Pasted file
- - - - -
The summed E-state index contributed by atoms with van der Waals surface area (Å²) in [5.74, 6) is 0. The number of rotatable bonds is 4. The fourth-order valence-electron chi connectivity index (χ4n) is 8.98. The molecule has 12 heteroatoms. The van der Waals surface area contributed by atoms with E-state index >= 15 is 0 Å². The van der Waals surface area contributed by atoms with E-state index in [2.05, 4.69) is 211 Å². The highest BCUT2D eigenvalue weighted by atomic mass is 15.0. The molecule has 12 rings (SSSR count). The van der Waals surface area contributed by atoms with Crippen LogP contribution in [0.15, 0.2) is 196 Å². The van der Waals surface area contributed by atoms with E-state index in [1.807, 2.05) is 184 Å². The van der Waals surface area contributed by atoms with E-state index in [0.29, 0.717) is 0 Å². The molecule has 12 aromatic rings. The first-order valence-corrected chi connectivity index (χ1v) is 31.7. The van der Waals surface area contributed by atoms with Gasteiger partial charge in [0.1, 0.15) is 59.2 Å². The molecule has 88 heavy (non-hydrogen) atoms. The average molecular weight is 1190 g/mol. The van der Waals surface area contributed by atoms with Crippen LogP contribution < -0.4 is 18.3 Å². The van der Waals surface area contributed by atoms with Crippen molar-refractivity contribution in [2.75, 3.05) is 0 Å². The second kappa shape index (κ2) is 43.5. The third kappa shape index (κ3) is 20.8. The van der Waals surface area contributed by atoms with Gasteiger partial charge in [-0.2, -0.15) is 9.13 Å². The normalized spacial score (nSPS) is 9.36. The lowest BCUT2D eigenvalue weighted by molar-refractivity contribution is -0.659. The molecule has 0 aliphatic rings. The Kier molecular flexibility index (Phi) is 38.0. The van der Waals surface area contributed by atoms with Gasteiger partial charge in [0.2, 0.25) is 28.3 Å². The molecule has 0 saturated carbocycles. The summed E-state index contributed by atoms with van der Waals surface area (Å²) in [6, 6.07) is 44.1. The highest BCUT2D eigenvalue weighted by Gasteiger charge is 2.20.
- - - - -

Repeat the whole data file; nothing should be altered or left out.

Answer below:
The summed E-state index contributed by atoms with van der Waals surface area (Å²) in [5.74, 6) is 0. The number of rotatable bonds is 4. The fourth-order valence-electron chi connectivity index (χ4n) is 8.98. The molecule has 12 heteroatoms. The van der Waals surface area contributed by atoms with E-state index >= 15 is 0 Å². The van der Waals surface area contributed by atoms with E-state index in [2.05, 4.69) is 211 Å². The highest BCUT2D eigenvalue weighted by atomic mass is 15.0. The molecule has 12 rings (SSSR count). The van der Waals surface area contributed by atoms with Crippen LogP contribution in [0.15, 0.2) is 196 Å². The van der Waals surface area contributed by atoms with E-state index in [1.807, 2.05) is 184 Å². The van der Waals surface area contributed by atoms with E-state index in [0.29, 0.717) is 0 Å². The molecule has 12 aromatic rings. The first-order valence-corrected chi connectivity index (χ1v) is 31.7. The van der Waals surface area contributed by atoms with Gasteiger partial charge in [0.1, 0.15) is 59.2 Å². The molecule has 88 heavy (non-hydrogen) atoms. The average molecular weight is 1190 g/mol. The van der Waals surface area contributed by atoms with Crippen LogP contribution < -0.4 is 18.3 Å². The van der Waals surface area contributed by atoms with Crippen molar-refractivity contribution in [2.75, 3.05) is 0 Å². The second kappa shape index (κ2) is 43.5. The third kappa shape index (κ3) is 20.8. The van der Waals surface area contributed by atoms with Gasteiger partial charge in [-0.2, -0.15) is 9.13 Å². The normalized spacial score (nSPS) is 9.36. The lowest BCUT2D eigenvalue weighted by molar-refractivity contribution is -0.659. The molecule has 0 aliphatic rings. The Kier molecular flexibility index (Phi) is 38.0. The van der Waals surface area contributed by atoms with Gasteiger partial charge in [0.2, 0.25) is 28.3 Å². The molecule has 0 saturated carbocycles. The summed E-state index contributed by atoms with van der Waals surface area (Å²) in [6, 6.07) is 44.1. The highest BCUT2D eigenvalue weighted by Gasteiger charge is 2.20.